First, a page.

While a huge fuss is being made about the changing world of publishing: demise of bookshops, the declining output of publishers in terms of numbers and quality, and the further changes that the Apple Tablet may bring, many of us have failed to notice that some authors have been quietly changing too.
While publishers and agents have been fretting about the changes thrust upon them, a new type of author has emerged who is charting her own course.
New Authors are excited and inspired by the changes. They see options and opportunities in the changing publishing world.
The New Author understands that trade publishing is not the only publishing option and that it is not necessarily the best option for her. She also understands that however her book is published, if she wants to retain control of her creative output, and eventually her product, that she needs to plan her publishing strategy carefully.
The New Author doesn’t publish out of vanity but out of a desire to place a book in the centre of everything else she does, to be a part of her business or great passion for a subject or theme.
The New Author strives for quality in her writing, educating herself on a writing course or seeking professional help.
She will make a considered choice between trade publishing or self publishing.
If she tries and doesn’t get a book deal it won’t be because it is poor quality.
The work may not be concept driven or different enough for a publishing house but people who are her clients, community or fanbase will snap up the book.
The New Author can reach niche markets, that publishers don’t know about attracting a readership with subtle differences in a written work.
The new author doesn’t wait for an over-stretched PR department to send out a press release; she takes responsibility for building her platform and profile, and cracks on with building a following, communicating with her audience and building a dedicated community who will buy her books.
This new author takes responsibility for her book sales and expects to see some more of the rewards for doing so. If they have a book deal they don’t always expect the publisher to take all the risk so they’re less concerned with the size of their advance and more interested in what else the publisher can do for them – a commitment to a decent marketing and publicity campaign or a higher cut of the royalties.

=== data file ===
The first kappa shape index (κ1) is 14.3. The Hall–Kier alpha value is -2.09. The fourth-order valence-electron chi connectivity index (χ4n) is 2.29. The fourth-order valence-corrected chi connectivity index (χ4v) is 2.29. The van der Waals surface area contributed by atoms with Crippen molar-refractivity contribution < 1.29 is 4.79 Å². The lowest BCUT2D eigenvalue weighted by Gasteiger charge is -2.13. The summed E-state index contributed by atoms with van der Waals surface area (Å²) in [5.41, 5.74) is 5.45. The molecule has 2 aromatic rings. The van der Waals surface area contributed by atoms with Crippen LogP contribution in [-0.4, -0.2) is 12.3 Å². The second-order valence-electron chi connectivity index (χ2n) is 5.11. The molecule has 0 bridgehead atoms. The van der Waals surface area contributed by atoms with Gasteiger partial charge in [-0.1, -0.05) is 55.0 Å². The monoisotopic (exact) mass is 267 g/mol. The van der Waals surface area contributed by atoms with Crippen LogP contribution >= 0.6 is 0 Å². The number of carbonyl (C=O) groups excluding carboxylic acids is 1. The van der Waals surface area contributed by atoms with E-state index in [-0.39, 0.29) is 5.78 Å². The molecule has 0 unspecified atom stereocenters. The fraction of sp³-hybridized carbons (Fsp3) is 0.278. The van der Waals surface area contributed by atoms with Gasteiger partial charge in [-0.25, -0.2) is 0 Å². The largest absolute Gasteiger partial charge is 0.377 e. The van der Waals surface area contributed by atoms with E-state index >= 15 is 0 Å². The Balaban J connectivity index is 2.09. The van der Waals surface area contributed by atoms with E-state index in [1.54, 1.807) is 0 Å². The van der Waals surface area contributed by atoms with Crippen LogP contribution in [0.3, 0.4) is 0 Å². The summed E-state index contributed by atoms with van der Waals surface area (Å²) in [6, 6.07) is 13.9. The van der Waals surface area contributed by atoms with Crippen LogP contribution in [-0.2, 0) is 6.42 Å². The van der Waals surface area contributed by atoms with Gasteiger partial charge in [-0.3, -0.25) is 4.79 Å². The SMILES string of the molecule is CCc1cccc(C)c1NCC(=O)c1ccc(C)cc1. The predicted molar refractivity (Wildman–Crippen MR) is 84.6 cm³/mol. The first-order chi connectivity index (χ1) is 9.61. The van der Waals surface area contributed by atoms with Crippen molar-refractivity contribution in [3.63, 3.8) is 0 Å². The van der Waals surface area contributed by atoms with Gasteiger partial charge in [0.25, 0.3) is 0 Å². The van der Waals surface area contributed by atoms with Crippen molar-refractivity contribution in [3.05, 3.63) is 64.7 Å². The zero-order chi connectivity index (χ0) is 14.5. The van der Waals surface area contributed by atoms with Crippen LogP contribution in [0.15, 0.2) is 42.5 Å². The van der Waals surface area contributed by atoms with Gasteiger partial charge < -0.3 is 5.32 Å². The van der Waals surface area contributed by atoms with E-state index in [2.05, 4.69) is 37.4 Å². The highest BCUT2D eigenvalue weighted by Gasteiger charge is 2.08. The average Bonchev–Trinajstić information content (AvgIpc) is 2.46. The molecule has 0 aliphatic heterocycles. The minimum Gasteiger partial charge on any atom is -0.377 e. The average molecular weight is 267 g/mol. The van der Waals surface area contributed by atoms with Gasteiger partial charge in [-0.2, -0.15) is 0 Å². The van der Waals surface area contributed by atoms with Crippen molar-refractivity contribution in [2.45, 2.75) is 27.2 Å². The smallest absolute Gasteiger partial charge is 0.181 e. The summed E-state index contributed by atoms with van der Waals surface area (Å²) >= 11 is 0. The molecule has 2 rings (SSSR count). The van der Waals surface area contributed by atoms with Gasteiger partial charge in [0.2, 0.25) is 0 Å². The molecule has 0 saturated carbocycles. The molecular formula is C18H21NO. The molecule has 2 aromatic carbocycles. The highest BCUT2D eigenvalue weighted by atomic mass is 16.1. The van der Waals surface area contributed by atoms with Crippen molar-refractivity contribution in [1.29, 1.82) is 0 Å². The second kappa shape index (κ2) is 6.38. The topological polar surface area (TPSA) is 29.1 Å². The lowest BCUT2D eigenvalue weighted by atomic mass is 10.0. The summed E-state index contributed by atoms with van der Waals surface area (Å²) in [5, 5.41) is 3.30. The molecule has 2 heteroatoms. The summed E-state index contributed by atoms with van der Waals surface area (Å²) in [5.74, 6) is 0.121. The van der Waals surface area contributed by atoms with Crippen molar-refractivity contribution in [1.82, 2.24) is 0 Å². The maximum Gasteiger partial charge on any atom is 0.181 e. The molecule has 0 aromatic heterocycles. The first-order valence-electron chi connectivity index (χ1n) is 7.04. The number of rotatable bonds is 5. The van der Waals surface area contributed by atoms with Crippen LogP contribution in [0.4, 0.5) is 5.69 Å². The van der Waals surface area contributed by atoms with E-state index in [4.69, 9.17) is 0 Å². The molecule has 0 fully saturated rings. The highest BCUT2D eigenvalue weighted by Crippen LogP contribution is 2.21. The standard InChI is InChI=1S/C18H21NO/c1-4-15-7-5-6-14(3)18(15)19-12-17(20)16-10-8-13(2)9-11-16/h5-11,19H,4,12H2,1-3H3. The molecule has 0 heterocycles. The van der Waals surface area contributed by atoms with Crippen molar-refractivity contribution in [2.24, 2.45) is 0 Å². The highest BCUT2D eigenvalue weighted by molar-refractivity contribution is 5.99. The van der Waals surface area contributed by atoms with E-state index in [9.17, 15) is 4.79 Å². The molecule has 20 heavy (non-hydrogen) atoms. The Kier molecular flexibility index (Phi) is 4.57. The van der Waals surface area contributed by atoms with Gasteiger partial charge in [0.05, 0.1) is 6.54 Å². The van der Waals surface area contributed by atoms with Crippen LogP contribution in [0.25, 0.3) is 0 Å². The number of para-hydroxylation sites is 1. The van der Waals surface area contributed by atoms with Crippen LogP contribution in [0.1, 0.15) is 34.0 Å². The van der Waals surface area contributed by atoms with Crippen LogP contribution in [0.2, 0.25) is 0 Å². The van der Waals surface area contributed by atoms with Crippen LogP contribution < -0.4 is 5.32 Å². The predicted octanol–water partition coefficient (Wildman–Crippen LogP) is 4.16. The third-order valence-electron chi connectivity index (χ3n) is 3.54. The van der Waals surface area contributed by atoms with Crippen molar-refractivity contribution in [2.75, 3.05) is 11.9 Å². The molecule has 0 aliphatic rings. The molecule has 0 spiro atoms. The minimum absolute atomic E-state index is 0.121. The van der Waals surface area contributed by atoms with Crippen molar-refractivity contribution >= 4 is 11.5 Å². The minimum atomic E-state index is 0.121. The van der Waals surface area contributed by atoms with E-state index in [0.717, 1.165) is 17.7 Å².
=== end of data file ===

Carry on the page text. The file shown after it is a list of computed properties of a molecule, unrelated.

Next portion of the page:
She takes care of traditional marketing but also uses new technologies as her route to audience, for her way to reach her tribe, her niche market and those who will purchase her book.
She is to be found out or online networking, engaging with and working her audience as she writes her book, while old authors sit back and wait to BE PUBLISHED irrespective of the results, the small income, and the stinging neglect that can be part of the experience.
Facebook, Twitter, blogging, are deployed with vigour by the new author.
She knows that if she uses these social media with the right intent and with a generous spirit of sharing information as much as she talks about her writing then she can and will build a following of readers.
She also understands that the new audience wants their information in a different shape and form.
She probably read and took note of the ‘09 news piece that reported the decline in sales of oranges as a lunchtime snack as they take too long to peel. We are all in a rush, we want things pre-digested, peeled and pithed down for us.
New Authors understand this and dispense with the fluff and waffle and page extents of a certain length that is still asked of old authors.
It’s no accident that short stories won a record number of competitions last year.
She knows about building trust amongst her readers and she likes to give them what they want. She may write a short e-book to test her idea or short story and give it away free to build a database of readers who will then feel they trust her enough to want to buy a longer e-book, a printed book or when she gets a publishing deal.
The new author understands that there is a need and a market for original e-books that answer a question now or that entertain quickly wherever we are.
They work in the ‘live time’ that we’re told is the next big thing.
So the New Author will write and publishing original e-books while in old publishing – an e-book is only ever a repackaged, digital version of an older printed book.
The New Author probably wouldn’t resort to such a crass analogy but they would understand that a large publishing house is like a large cruise liner, difficult to turn once it has embarked on its course compared with a self-publishing or a smaller publishing house whose speedboat-like ability to turn on a penny allows them to respond to changes and advances as they happen and to make the most of them.
As the old author reclines on a deckchair willing to let publishers decide her fate – whatever that may be – the New Author is on her feet, nimbly adapting to any change with optimism and relish as she makes the most of these new opportunities.